Canada's largest radio telescope unveiled in British Columbia

A new radio telescope that could help unravel the secrets of the universe was unveiled today in Penticton, B.C.

New $16M telescope an all-Canadian project between universities and National Research Council of Canada

The CHIME radio telescope will search our universe for phenomena such as fast radio bursts, pulsars and more. (CHIME, Andre Renard, Dunlap Institute for Astronomy & Astrophysics, University of Toronto)

At first glance, it doesn't look like anything like a telescope, but this newest instrument could help reveal secrets of the universe faster than any other.

The Canadian Hydrogen Intensity Mapping Experiment (CHIME), which launched on Thursday, is Canada's largest radio telescope. Its goal? To detect fast radio bursts, monitor pulsars, measure the expansion of the universe and help detect gravitational waves.

All of those events are poorly understood by astronomers. But using CHIME, they hope to gain a better understanding, which in turn can tell us a lot about our universe.

Fast radio bursts, for example, first discovered in 2007, are still a mystery. These bursts of radio emissions — lasting milliseconds — are believed to be caused by rapidly spinning neutron stars or black holes in distant galaxies.

While only some 30 have been discovered, CHIME is set to change all that.

"It should detect anywhere from several to dozens of these per day, which will be a huge step forward in the number of known FRBs we have. We'll go from 30 to hundreds in, hopefully, a time scale of weeks," Paul Scholz, an astronomer at the Dominion Radio Astrophysical Observatory, who discovered the first repeating fast radio bursts, told CBC News. 

The radio telescope is a joint project of scientists from Canadian universities including the University of British Columbia, the University of Toronto, McGill University and the National Research Council of Canada. The large structure is nestled in the mountains of B.C. at the Dominion Radio Astrophysical Observatory near Penticton.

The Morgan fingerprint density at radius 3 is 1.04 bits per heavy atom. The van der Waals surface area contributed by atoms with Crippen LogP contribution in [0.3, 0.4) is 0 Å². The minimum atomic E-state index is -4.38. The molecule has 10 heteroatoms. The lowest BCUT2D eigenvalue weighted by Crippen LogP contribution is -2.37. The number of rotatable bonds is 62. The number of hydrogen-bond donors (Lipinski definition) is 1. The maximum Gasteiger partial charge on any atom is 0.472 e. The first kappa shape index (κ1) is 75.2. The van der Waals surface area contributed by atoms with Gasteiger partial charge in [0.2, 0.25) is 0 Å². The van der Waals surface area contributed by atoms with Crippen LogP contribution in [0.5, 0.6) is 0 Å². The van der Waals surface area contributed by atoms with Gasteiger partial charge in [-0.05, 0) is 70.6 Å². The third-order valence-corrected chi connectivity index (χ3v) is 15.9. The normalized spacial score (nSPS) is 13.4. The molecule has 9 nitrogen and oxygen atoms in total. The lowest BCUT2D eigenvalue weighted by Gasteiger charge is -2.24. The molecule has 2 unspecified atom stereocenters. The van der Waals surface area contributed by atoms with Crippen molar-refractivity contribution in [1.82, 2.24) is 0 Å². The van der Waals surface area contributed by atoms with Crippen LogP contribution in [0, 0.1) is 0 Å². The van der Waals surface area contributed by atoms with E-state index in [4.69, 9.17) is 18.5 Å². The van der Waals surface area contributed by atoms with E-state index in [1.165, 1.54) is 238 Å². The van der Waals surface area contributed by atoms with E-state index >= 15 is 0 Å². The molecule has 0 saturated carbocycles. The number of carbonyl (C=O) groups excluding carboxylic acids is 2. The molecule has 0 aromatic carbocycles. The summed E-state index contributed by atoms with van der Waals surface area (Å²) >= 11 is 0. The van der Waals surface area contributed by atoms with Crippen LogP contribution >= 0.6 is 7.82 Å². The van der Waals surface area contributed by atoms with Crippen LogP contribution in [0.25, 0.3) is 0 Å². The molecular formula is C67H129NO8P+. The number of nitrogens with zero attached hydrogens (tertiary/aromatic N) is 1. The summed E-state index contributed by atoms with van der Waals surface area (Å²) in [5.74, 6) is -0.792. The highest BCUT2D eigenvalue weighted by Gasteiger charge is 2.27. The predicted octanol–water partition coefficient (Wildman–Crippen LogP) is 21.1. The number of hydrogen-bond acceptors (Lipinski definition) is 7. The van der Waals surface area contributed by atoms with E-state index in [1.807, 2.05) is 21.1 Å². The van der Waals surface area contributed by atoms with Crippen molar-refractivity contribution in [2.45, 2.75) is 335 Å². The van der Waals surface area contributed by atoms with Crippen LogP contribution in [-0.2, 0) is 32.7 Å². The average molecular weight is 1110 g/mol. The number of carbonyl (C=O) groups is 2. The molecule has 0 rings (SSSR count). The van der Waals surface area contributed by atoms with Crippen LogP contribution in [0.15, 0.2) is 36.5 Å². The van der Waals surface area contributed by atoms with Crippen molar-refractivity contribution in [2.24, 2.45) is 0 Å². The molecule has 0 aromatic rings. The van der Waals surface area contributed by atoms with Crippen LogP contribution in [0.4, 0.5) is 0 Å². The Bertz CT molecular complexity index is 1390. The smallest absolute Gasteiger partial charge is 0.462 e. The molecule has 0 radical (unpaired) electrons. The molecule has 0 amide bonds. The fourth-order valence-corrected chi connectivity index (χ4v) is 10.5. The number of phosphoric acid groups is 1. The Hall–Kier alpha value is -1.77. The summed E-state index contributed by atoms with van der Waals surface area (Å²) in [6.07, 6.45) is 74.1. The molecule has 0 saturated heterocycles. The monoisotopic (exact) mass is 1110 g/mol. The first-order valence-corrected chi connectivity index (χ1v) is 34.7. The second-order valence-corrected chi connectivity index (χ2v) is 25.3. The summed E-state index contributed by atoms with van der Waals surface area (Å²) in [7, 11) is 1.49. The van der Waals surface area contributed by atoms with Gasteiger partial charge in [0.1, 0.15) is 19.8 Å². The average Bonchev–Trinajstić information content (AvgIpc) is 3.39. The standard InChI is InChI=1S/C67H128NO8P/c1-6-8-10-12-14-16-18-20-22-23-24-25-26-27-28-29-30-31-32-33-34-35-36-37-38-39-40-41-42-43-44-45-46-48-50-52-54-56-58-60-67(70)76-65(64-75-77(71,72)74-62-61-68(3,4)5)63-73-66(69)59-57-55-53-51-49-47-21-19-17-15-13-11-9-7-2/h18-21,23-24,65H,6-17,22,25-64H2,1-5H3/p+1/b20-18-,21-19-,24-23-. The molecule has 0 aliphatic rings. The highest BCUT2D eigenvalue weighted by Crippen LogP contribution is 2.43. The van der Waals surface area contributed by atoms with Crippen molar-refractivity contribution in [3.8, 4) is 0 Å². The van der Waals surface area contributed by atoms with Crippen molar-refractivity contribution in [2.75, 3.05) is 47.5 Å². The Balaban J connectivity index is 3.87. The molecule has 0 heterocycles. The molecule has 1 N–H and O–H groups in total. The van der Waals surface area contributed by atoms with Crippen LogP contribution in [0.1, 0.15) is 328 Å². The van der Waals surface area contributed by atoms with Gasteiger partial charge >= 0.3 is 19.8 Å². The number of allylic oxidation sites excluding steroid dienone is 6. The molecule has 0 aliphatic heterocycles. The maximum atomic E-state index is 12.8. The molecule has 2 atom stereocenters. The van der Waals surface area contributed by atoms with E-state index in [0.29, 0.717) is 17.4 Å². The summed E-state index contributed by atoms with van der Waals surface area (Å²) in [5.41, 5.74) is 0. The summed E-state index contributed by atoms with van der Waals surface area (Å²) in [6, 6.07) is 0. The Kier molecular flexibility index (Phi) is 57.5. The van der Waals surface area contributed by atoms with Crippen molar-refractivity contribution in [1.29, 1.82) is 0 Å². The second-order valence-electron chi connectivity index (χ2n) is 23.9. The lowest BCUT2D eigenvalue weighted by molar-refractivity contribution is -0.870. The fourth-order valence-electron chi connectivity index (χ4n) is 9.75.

Novel approach

Unlike most telescopes, CHIME doesn't have any moving parts. Looking more like a collection of snowboarding half-pipes than a telescope, it consists of five 20 x 100 metre cylindrical reflectors. The design allows it to search for radio transmissions and scan more than half the sky. It's not searching visually for objects, but rather radio frequencies. 

"The whole novelty of CHIME is that it sees a large portion of sky at the same time and it can also observe 24/7, where for a lot of telescopes you have to apply for observing time, and you only get a couple of hours a year, maybe," Ziggy Pleunis itold CBC News while speaking about a recent study on pulsars.

While the radio telescope is now up and running, it will take a couple of months to begin the search for fast radio bursts as various components are installed.


Nicole Mortillaro

Senior reporter, science

Based in Toronto, Nicole covers all things science for CBC News. As an amateur astronomer, Nicole can be found looking up at the night sky appreciating the marvels of our universe. She is the editor of the Journal of the Royal Astronomical Society of Canada and the author of several books. In 2021, she won the Kavli Science Journalism Award from the American Association for the Advancement of Science for a Quirks and Quarks audio special on the history and future of Black people in science. You can send her story ideas at